Predictive Mapping of Topsoil Organic Carbon in an Alpine Environment Aided by Landsat TM.

Yang R, Rossiter DG, Liu F, Lu Y, Yang F, Yang F, Zhao Y, Li D, Zhang G - PLoS ONE (2015)

Location of study area and sample sites.Background is a Landsat TM color composite of the study area (red: short-wave infrared band 5; green: near infrared band 4; blue: visible band 3).
© Copyright Policy
Related In: Results  -  Collection

License
Show All Figures
getmorefigures.php?uid=PMC4608698&req=5

pone.0139042.g001: Location of study area and sample sites.Background is a Landsat TM color composite of the study area (red: short-wave infrared band 5; green: near infrared band 4; blue: visible band 3).
Mentions: The study area is located in the margin of the Tibetan Plateau, northwestern China. It covers an area of approximately 3*104 km2 between latitudes 37.71° and 40.03° N and longitudes 96.78° and 101.2° E (Fig 1). This region is dominated by the Qilian Mountains with high relief (1,684 to 4,600 m above sea level), and is the source of the Heihe River, the second largest inland river in China. This variation in topography is accompanied with variation in soil types, including Inceptisols, Entisols, and Histosols according to Soil Taxonomy [34]. Parent material is dominated by slope deposit, alluvial and moraine materials. The area is sparsely settled with no cities. Land use is mainly grazing lands, with some farmlands scattered near towns. The southeastern grasslands have high vegetation cover, in contrast to the northwestern and northern grasslands.

Bottom Line: The best model, combining all covariates, was only marginally better than using only imagery.The good results from imagery are likely due to (1) the strong dependence of SOC on native vegetation intensity in this Alpine environment; (2) the strong correlation in this environment between imagery and environmental covariables, especially elevation (corresponding to temperature), precipitation, and slope aspect.We conclude that multispectral satellite data from Landsat TM images may be used to predict topsoil SOC with reasonable accuracy in Alpine regions, and perhaps other regions covered with natural vegetation, and that adding topography and climate covariables to the satellite data can improve the predictive accuracy.

View Article: PubMed Central - PubMed

Affiliation: State Key Laboratory of Soil and Sustainable Agriculture, Institute of Soil Science, Chinese Academy of Sciences, Nanjing 210008, China; University of the Chinese Academy of Sciences, Beijing 100049, China.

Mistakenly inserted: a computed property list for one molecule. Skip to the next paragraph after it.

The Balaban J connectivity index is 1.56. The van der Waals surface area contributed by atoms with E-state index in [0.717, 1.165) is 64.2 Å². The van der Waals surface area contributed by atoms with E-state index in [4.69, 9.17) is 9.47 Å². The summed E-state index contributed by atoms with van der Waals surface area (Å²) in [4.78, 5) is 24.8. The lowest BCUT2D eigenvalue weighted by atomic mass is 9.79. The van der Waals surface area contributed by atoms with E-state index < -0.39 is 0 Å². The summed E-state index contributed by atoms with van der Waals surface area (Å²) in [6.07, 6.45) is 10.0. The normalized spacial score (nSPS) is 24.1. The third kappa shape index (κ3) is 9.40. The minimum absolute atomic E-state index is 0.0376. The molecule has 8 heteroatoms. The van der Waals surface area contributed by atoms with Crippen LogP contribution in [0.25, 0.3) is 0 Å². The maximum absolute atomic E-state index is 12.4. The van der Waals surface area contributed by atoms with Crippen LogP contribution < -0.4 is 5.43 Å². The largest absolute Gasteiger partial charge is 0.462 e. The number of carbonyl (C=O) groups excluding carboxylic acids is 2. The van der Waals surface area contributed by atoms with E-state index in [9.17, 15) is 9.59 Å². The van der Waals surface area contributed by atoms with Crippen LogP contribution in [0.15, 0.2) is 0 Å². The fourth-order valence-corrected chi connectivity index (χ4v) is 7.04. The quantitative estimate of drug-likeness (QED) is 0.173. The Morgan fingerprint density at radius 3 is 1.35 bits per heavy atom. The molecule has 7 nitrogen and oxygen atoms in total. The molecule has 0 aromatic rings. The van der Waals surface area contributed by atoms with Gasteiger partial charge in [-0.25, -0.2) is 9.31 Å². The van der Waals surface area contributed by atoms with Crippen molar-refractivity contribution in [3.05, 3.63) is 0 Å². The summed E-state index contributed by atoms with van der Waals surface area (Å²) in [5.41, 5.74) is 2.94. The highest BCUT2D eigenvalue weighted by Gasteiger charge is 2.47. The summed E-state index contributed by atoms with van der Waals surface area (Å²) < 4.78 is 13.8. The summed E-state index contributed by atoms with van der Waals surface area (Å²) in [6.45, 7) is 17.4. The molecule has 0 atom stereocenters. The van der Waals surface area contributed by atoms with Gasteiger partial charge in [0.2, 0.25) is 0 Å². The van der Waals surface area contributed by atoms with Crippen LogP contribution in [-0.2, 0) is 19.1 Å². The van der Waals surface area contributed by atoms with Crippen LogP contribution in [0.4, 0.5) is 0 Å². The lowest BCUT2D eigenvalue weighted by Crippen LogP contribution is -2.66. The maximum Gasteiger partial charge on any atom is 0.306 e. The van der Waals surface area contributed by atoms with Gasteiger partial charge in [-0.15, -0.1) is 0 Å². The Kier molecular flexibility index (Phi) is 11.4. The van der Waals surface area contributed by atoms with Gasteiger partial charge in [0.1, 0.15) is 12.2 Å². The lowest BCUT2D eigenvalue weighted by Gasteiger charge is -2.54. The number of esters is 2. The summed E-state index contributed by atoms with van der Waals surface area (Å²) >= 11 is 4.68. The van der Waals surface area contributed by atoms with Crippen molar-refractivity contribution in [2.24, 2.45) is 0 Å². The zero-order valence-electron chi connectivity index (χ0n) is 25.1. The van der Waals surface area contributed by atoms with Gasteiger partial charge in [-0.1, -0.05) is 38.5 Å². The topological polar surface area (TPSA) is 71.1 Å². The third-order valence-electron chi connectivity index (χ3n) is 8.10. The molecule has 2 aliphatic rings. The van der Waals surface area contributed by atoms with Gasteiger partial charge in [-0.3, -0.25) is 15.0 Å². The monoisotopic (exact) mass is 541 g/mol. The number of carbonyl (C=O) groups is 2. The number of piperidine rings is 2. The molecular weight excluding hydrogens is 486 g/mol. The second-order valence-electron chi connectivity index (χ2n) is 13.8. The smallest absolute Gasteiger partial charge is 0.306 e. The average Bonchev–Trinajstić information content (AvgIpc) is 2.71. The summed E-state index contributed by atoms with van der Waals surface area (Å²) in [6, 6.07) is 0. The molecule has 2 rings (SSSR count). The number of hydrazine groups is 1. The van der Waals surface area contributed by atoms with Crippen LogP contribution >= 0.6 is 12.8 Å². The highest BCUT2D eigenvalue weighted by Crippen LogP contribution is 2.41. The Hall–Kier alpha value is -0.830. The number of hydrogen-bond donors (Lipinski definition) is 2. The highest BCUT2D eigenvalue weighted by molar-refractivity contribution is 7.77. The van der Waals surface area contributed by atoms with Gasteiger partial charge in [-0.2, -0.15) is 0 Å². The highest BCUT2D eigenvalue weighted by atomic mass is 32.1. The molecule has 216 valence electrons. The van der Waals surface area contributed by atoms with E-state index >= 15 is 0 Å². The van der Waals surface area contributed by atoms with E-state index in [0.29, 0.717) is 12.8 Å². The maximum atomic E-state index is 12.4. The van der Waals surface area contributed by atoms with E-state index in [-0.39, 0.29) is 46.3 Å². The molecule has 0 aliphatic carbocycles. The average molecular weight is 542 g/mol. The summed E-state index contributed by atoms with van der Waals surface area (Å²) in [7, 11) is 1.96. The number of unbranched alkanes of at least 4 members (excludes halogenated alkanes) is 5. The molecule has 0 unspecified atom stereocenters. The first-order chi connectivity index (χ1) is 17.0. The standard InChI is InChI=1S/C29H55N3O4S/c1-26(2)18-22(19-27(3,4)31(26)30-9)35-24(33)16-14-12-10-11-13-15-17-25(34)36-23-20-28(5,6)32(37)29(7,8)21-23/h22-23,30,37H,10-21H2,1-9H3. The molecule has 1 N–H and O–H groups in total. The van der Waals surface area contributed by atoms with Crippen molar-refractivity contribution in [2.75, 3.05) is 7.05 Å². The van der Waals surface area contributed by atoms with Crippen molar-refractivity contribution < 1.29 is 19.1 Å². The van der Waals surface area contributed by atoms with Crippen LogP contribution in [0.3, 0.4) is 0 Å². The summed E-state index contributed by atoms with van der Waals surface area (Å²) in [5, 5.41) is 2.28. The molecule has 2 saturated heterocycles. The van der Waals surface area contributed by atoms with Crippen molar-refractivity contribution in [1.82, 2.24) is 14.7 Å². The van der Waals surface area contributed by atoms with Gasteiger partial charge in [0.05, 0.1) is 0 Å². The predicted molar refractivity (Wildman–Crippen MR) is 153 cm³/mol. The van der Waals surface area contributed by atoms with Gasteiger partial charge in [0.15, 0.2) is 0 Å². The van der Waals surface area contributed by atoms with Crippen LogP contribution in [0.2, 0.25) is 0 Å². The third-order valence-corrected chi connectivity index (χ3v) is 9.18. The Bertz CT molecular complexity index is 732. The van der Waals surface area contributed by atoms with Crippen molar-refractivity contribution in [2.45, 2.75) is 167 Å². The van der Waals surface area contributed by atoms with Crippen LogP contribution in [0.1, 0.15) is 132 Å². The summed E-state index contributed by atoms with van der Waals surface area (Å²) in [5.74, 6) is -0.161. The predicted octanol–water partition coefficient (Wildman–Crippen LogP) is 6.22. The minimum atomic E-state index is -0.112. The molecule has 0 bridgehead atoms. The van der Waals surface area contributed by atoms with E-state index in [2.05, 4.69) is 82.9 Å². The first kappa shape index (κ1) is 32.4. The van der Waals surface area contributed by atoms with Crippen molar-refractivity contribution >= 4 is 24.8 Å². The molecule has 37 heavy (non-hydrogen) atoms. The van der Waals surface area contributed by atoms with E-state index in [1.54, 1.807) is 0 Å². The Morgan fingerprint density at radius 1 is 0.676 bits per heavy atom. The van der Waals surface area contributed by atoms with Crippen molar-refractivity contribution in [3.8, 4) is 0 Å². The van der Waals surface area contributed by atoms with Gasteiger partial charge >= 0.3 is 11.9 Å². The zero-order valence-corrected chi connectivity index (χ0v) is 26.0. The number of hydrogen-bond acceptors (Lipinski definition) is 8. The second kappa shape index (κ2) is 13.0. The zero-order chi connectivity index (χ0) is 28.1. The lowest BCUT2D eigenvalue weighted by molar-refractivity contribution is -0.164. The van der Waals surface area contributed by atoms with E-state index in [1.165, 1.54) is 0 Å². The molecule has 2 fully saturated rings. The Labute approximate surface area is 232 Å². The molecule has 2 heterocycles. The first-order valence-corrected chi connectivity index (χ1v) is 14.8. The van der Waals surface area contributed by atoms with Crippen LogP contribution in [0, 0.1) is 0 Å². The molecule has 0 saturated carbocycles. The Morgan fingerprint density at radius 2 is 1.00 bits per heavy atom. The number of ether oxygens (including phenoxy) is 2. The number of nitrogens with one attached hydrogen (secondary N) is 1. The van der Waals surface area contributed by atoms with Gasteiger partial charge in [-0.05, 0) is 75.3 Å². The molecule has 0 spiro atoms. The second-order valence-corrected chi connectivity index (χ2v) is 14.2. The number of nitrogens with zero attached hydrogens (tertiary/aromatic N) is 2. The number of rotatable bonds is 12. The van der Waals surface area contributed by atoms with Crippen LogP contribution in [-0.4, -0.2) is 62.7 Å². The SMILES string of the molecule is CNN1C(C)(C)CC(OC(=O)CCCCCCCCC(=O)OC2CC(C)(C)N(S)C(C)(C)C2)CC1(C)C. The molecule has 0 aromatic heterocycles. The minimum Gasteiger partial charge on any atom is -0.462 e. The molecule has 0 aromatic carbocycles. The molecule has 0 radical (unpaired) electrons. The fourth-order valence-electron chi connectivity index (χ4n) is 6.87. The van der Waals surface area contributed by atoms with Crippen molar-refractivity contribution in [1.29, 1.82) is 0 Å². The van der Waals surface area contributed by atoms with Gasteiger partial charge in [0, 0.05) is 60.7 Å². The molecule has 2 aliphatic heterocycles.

ABSTRACT
The objective of this study was to examine the reflectance of Landsat TM imagery for mapping soil organic Carbon (SOC) content in an Alpine environment. The studied area (ca. 3*104 km2) is the upper reaches of the Heihe River at the northeast edge of the Tibetan plateau, China. A set (105) of topsoil samples were analyzed for SOC. Boosted regression tree (BRT) models using Landsat TM imagery were built to predict SOC content, alone or with topography and climate covariates (temperature and precipitation). The best model, combining all covariates, was only marginally better than using only imagery. Imagery alone was sufficient to build a reasonable model; this was a bit better than only using topography and climate covariates. The Lin's concordance correlation coefficient values of the imagery only model and the full model are very close, larger than the topography and climate variables based model. In the full model, SOC was mainly explained by Landsat TM imagery (65% relative importance), followed by climate variables (20%) and topography (15% of relative importance). The good results from imagery are likely due to (1) the strong dependence of SOC on native vegetation intensity in this Alpine environment; (2) the strong correlation in this environment between imagery and environmental covariables, especially elevation (corresponding to temperature), precipitation, and slope aspect. We conclude that multispectral satellite data from Landsat TM images may be used to predict topsoil SOC with reasonable accuracy in Alpine regions, and perhaps other regions covered with natural vegetation, and that adding topography and climate covariables to the satellite data can improve the predictive accuracy.

No MeSH data available.


Related in: MedlinePlus